"I'm in no laughing mood now, madam. Why have you drawn my daughter into your scandals in the face of the whole town? That's what I've come about."

"My scandals?" Varvara Petrovna drew herself up menacingly.

"Maman, I entreat you too, to restrain yourself," Lizaveta Nikolaevna brought out suddenly.

"What's that you say?" The maman was on the point of breaking into a squeal again, but catching her daughter's flashing eye, she subsided suddenly.

"How could you talk about scandal, maman?" cried Liza, flushing red. "I came of my own accord with Yulia Mihailovna's permission, because I wanted to learn this unhappy woman's story and to be of use to her."

"This unhappy woman's story!" Praskovya Ivanovna drawled with a spiteful laugh. "Is it your place to mix yourself up with such 'stories.' Ach, enough of your tyrannising!" She turned furiously to Varvara Petrovna. "I don't know whether it's true or not, they say you keep the whole town in order, but it seems your turn has come at last."

Varvara Petrovna sat straight as an arrow ready to fly from the bow. For ten seconds she looked sternly and immovably at Praskovya Ivanovna.

"Well, Praskovya, you must thank God that all here present are our friends," she said at last with ominous composure. "You've said a great deal better unsaid."

"But I'm not so much afraid of what the world will say, my lady, as some people. It's you who, under a show of pride, are trembling at what people will say. And as for all here being your friends, it's better for you than if strangers had been listening."

"Have you grown wiser during this last week?"

"It's not that I've grown wiser, but simply that the truth has come out this week."

"What truth has come out this week? Listen, Praskovya Ivanovna, don't irritate me. Explain to me this minute, I beg you as a favour, what truth has come out and what do you mean by that?"

"Why there it is, sitting before you!" and Praskovya Ivanovna suddenly pointed at Marya Timofyevna with that desperate determination which takes no heed of consequences, if only it can make an impression at the moment. Marya Timofyevna, who had watched her all the time with light-hearted curiosity, laughed exultingly at the sight of the wrathful guest's finger pointed impetuously at her, and wriggled gleefully in her easy chair.

"God Almighty have mercy on us, they've all gone crazy!" exclaimed Varvara Petrovna, and turning pale she sank back in her chair.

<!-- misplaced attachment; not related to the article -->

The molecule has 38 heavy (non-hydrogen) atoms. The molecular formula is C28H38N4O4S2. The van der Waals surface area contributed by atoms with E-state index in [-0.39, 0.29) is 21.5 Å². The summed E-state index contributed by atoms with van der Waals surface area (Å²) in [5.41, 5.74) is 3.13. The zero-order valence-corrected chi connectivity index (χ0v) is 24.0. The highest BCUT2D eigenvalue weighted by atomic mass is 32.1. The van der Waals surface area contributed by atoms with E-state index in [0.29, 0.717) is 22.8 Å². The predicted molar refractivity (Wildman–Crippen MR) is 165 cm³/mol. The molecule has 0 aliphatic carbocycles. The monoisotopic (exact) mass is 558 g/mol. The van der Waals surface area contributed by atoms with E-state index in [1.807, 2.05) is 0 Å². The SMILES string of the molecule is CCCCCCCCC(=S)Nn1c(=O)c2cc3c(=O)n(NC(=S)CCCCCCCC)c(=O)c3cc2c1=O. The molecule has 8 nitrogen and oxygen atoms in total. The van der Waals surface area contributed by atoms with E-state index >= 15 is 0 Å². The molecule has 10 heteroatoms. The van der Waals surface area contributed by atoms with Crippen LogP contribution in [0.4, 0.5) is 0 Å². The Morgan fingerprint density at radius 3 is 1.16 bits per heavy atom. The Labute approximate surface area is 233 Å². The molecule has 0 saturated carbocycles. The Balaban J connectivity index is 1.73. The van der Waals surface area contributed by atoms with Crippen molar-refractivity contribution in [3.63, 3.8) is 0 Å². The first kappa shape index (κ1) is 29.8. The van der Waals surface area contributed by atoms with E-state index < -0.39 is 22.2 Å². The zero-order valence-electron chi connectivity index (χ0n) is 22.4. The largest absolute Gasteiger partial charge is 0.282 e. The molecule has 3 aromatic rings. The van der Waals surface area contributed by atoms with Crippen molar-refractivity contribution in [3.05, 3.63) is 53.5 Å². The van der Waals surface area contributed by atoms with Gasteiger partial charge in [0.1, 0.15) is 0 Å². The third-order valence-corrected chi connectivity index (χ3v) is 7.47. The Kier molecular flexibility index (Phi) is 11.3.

She turned so pale that it caused some commotion. Stepan Trofimovitch was the first to rush up to her. I drew near also; even Liza got up from her seat, though she did not come forward. But the most alarmed of all was Praskovya Ivanovna herself. She uttered a scream, got up as far as she could and almost wailed in a lachrymose voice:

"Varvara Petrovna, dear, forgive me for my wicked foolishness! Give her some water, somebody."

"Don't whimper, please, Praskovya Ivanovna, and leave me alone, gentlemen, please, I don't want any water!" Varvara Petrovna pronounced in a firm though low voice, with blanched lips.

"Varvara Petrovna, my dear," Praskovya Ivanovna went on, a little reassured, "though I am to blame for my reckless words, what's upset me more than anything are these anonymous letters that some low creatures keep bombarding me with; they might write to you, since it concerns you, but I've a daughter!"

Varvara Petrovna looked at her in silence, with wide-open eyes, listening with wonder. At that moment a side-door in the corner opened noiselessly, and Darya Pavlovna made her appearance. She stood still and looked round. She was struck by our perturbation. Probably she did not at first distinguish Marya Timofyevna, of whose presence she had not been informed. Stepan Trofimovitch was the first to notice her; he made a rapid movement, turned red, and for some reason proclaimed in a loud voice: "Darya Pavlovna!" so that all eyes turned on the new-comer.

"Oh, is this your Darya Pavlovna!" cried Marya Timofyevna. "Well, Shatushka, your sister's not like you. How can my fellow call such a charmer the serf-wench Dasha?"

Meanwhile Darya Pavlovna had gone up to Varvara Petrovna, but struck by Marya Timofyevna's exclamation she turned quickly and stopped just before her chair, looking at the imbecile with a long fixed gaze.

"Sit down, Dasha," Varvara Petrovna brought out with terrifying composure. "Nearer, that's right. You can see this woman, sitting down. Do you know her?"

"I have never seen her," Dasha answered quietly, and after a pause she added at once:

"She must be the invalid sister of Captain Lebyadkin."

"And it's the first time I've set eyes on you, my love, though I've been interested and wanted to know you a long time, for I see how well-bred you are in every movement you make," Marya Timofyevna cried enthusiastically. "And though my footman swears at you, can such a well-educated charming person as you really have stolen money from him? For you are sweet, sweet, sweet, I tell you that from myself!" she concluded, enthusiastically waving her hand.

"Can you make anything of it?" Varvara Petrovna asked with proud dignity.

"I understand it...."

"Have you heard about the money?"

"No doubt it's the money that I undertook at Nikolay Vsyevolodovitch's request to hand over to her brother, Captain Lebyadkin."

A silence followed.

"Did Nikolay Vsyevolodovitch himself ask you to do so?"